The 100 Most-Cited Articles About Convection-Enhanced Delivery to the Brain: A Bibliometric Analysis.


Department of Neurologic Surgery, Mayo Clinic, Rochester, Minnesota, USA. Electronic address: [Email]


BACKGROUND : Convection-enhanced delivery (CED) overcomes the blood-brain barrier to deliver therapy within the central nervous system. Our aim was to evaluate citation and other bibliometric characteristics of the 100 most-cited articles about CED to the brain to better understand the state of research efforts in the field.
METHODS : Elsevier's Scopus database was searched for the 100 most-cited articles that focused on CED to the brain. Articles were dichotomized as either primarily basic science (BSc) or clinical (CL) articles. Various bibliometric parameters were summarized, and BSc and CL articles were compared.
RESULTS : Of the 100 most-cited articles, 64 (64%) were BSc and 36 (36%) were CL. The most common indications reported were brain tumors (59%) and Parkinson disease (5%). Overall median values were as follows: citation count, 102 (range, 70-933); citation rate per year, 9.0 (range, 3.7-49.4); number of authors, 5 (range, 1-25); and publication year, 2006 (range, 1994-2015). Articles were published in a total of 48 different journals, and predominately originated in the United States (n = 78, 78%). BSc and CL articles were statistically comparable in terms of bibliometric parameters.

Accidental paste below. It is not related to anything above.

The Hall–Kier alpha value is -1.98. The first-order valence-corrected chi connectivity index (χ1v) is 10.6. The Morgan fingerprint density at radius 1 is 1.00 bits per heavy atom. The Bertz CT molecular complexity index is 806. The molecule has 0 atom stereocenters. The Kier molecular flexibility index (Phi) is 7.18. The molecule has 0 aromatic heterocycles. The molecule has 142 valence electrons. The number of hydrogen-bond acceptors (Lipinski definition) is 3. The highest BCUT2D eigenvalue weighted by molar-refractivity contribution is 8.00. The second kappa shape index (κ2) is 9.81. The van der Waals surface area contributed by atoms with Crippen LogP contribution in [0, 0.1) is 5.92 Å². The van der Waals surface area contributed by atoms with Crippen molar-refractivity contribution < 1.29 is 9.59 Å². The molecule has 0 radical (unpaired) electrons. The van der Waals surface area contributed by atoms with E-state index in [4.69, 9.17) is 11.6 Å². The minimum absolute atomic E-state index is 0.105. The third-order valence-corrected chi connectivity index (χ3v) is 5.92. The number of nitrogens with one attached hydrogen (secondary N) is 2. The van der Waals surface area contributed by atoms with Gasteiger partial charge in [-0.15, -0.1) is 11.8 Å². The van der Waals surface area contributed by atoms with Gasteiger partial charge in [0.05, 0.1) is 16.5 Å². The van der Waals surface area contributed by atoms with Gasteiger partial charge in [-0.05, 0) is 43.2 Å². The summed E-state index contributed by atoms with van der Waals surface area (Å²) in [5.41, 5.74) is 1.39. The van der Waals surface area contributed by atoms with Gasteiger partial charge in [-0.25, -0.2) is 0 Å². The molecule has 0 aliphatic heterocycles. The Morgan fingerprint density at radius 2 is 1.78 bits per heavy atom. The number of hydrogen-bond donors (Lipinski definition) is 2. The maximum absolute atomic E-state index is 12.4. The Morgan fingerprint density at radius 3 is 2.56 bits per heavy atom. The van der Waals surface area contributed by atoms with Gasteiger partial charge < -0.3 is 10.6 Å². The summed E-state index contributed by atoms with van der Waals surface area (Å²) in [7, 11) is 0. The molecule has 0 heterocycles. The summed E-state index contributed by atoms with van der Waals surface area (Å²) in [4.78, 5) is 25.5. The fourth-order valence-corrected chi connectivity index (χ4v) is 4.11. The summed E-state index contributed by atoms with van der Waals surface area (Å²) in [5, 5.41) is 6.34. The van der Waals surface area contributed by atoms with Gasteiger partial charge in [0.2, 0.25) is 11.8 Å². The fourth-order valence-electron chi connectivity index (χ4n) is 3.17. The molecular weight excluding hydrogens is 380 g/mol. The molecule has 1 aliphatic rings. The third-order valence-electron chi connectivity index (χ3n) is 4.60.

CONCLUSIONS : In the 100 most-cited articles about CED to the brain, there were more BSc articles compared with CL articles; however, they were comparable with respect to the reported bibliometric parameters. Given that the peak year of publication of these articles was more than a decade ago, we anticipate that the field will shift toward more CL articles once effective therapies to be delivered via CED are discovered.


Bibliometric,Brain,CED,Convection-enhanced delivery,Glioma,Most-cited,